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Priorities for Geoint Research at the National Geospatial-Intelligence Agency Promising Methods and Techniques An Agile Geospatial Sensor Network The emerging research area of location-based services (LBS) is providing algorithms for determining optimal positioning of mobile servers to minimize the time to reach an arbitrary geographic area of interest. Such algorithms may be used to evaluate the quality of current geospatial scheduling methods for mobile sensor platforms (Bespamyatnikh et al., 2000). If current scheduling methods are not optimal, LBS research can be used to reduce the time to reach unanticipated geographic areas specified by customers of NGA. In addition, newer sensor platforms, such as motes and remote-controlled mobile platforms deployable via air drops, have the promise to reduce the time of positioning sensors over geographic areas of interest (Warneke and Pister, 2002). Moreover, autonomous and distributed sensor networks capable of locally optimizing sensor tasking and collection rather than centralized accumulation and processing of geospatial-temporal data will provide greater efficiency in information generation (Lesser et al., 2003). Spatiotemporal Database Management and Analysis Systems Many current GIS software vendors have moved their systems architecture to a georelational database model incorporating object-oriented properties. The consequent tools have led to experiments with data model applications templates (e.g., for intelligence uses) that encourage reuse and interoperability and can be used in more complex “model building” operations and systems database design that is more conducive to use over the Internet in a variety of client-server architectures. Exploration of the consequences of this transition is not yet complete, especially for processing time-related transactions (Worboys and Duckham, 2005). New theory may be necessary. Research is needed on semantic data models, query languages, query processing techniques, and indexing methods for representing spatiotemporal datasets from heterogeneous sensor networks. Extensions beyond the Quad, R, and S trees will be necessary, and new search and query tools based on spatiotemporal zones and patterns will be required. Some convergence of time-space geography and time-space data management will also be necessary. Extensions to analytical methods to incorporate temporal as well as spatial description and inference should be a priority. Multicriteria analyses and object tracking are in the early stages of development (Bennett et al., 2004). Multicriteria analyses become important, for example, if a decision maker is forced to trade off risk-exposure against time-expedience. What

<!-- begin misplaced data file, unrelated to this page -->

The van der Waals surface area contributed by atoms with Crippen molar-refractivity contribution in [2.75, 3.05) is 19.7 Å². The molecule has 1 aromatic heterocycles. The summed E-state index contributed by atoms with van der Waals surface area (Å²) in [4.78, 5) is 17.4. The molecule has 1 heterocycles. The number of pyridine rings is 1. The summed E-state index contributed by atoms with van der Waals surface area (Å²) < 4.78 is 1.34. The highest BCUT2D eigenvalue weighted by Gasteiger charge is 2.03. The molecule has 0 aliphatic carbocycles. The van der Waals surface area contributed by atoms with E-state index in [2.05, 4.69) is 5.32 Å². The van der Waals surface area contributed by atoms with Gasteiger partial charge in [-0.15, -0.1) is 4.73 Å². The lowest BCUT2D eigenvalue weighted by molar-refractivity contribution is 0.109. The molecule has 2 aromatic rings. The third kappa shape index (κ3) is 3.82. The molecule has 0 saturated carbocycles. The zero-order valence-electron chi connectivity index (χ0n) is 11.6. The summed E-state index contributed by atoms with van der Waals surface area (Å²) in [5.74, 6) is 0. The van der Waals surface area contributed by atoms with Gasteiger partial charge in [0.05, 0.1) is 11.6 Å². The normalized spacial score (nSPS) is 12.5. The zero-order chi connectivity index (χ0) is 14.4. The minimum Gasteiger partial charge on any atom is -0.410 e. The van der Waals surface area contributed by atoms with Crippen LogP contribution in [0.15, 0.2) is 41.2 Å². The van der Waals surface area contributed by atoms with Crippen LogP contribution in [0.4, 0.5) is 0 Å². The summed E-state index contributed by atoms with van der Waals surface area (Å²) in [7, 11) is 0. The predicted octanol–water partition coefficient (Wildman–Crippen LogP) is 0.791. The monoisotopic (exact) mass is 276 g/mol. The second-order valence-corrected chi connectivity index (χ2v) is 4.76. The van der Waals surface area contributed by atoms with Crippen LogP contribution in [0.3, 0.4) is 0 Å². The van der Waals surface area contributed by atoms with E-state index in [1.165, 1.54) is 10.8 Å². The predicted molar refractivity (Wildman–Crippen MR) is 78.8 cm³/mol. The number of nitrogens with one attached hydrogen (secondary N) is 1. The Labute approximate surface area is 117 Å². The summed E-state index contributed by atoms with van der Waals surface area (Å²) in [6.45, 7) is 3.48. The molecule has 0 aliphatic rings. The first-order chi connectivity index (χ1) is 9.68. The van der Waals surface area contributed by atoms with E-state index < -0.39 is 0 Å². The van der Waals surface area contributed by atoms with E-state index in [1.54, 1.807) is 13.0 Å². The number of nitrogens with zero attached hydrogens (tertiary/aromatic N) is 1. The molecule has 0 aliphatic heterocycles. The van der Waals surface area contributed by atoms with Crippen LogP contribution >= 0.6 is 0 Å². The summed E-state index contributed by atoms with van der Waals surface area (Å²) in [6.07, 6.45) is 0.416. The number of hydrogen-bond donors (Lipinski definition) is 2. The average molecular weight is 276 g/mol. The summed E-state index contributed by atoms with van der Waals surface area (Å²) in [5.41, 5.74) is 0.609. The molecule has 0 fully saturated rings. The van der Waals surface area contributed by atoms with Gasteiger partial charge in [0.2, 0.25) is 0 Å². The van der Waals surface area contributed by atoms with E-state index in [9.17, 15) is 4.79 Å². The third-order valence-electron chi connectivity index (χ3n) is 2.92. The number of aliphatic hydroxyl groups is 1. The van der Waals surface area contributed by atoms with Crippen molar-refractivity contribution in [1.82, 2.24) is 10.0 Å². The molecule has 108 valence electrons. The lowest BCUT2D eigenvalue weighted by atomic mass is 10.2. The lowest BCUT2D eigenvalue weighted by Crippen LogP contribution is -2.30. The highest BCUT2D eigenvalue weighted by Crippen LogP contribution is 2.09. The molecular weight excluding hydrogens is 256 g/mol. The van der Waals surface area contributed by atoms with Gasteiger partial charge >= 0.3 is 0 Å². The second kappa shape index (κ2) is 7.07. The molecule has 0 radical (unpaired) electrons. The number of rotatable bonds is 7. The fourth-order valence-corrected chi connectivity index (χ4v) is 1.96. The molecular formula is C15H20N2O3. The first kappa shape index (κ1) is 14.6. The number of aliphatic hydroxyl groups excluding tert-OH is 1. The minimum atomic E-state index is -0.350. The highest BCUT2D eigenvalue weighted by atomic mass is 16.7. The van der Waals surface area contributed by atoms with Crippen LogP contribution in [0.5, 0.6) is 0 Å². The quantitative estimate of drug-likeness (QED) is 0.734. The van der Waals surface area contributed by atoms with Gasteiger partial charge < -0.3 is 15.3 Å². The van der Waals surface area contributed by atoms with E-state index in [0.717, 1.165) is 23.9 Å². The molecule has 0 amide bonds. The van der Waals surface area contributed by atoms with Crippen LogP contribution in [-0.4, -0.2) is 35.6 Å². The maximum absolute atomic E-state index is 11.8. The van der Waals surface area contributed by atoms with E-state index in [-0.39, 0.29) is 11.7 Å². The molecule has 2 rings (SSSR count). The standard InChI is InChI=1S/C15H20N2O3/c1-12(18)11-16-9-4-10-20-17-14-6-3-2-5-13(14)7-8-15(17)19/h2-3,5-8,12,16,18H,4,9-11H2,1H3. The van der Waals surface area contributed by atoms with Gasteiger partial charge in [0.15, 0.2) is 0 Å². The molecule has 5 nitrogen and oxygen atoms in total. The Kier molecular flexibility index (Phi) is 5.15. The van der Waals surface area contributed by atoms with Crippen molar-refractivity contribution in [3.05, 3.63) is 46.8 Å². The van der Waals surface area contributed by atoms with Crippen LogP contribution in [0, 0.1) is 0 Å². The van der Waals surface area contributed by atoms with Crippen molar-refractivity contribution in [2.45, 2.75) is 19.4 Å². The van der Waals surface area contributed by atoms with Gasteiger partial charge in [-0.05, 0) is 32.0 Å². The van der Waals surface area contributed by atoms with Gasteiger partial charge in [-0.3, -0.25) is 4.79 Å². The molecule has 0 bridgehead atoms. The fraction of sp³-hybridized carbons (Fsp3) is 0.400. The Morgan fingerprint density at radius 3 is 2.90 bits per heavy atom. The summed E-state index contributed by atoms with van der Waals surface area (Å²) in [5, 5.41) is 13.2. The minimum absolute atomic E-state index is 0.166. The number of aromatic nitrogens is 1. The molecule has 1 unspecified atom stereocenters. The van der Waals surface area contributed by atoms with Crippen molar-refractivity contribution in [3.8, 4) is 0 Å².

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Priorities for Geoint Research at the National Geospatial-Intelligence Agency tools can be used to make objective decisions and to explore the consequences? Analytical methods that incorporate input from multiple participants—for example, in the specification of parameters—offer promise since complex problems require a range of expertise that is rarely held by a single individual (Armstrong, 1994). With further advances in change detection, monitoring individual time-space trajectories is becoming robust and is leading to some potential analytical approaches (Laub et al., 2005; McCray et al., 2005). Monitoring, minimizing, and communicating uncertainty in analytic outcomes is another area of high-priority investigation that is developing methods of value (Foody and Atkinson, 2003). Technologies are beginning to be developed for resolving locations to geographic place names that advance beyond current address matching and geocoding capabilities into telephone communications, news reports, IP addresses, and e-mail (Hill and Zheng, 1999). These place name, or toponymic, services need to offer multilinguistic transliteration and temporal place name shifts. Cultural transliteration remains a difficult problem since the names given to localities can vary among local communities according to cultural activity or context. Research is needed to crosswalk the toponymic view with map and image views. Performance Benchmarking Performance benchmarks (Transaction Processing Performance Council, 2005) are an objective way to evaluate the ability of alternative systems (e.g., sensor networks, S-DBMS) to support the goal of achieving persistent TPED. Consider a benchmark to evaluate an S-DBMS (Shekhar and Chawla, 2003) to manage the data rates and data volumes from persistent TPED sensor networks. The benchmark may contain specific geospatial intelligence data streams and datasets, geospatial analysis tasks, performance measures, and target values for the performance measures. Spatial database vendors and research groups could be invited to evaluate commercial (e.g., object-relational database management systems that support open geographic information systems spatial data types and operations) and research prototype spatial database management systems. If current S-DBMS meet the performance needs of NGA, adoption of current S-DBMS for various kinds of geospatial intelligence data may be appropriate. Specific tasks could include development of a semantic schema and object-relational table structures, plus conversion of existing geospatial datasets and applications to new data representations. However, additional research is needed to develop next generation S-DBMS if current commercial or research prototype S-DBMS fail to meet the performance needs of persistent TPED.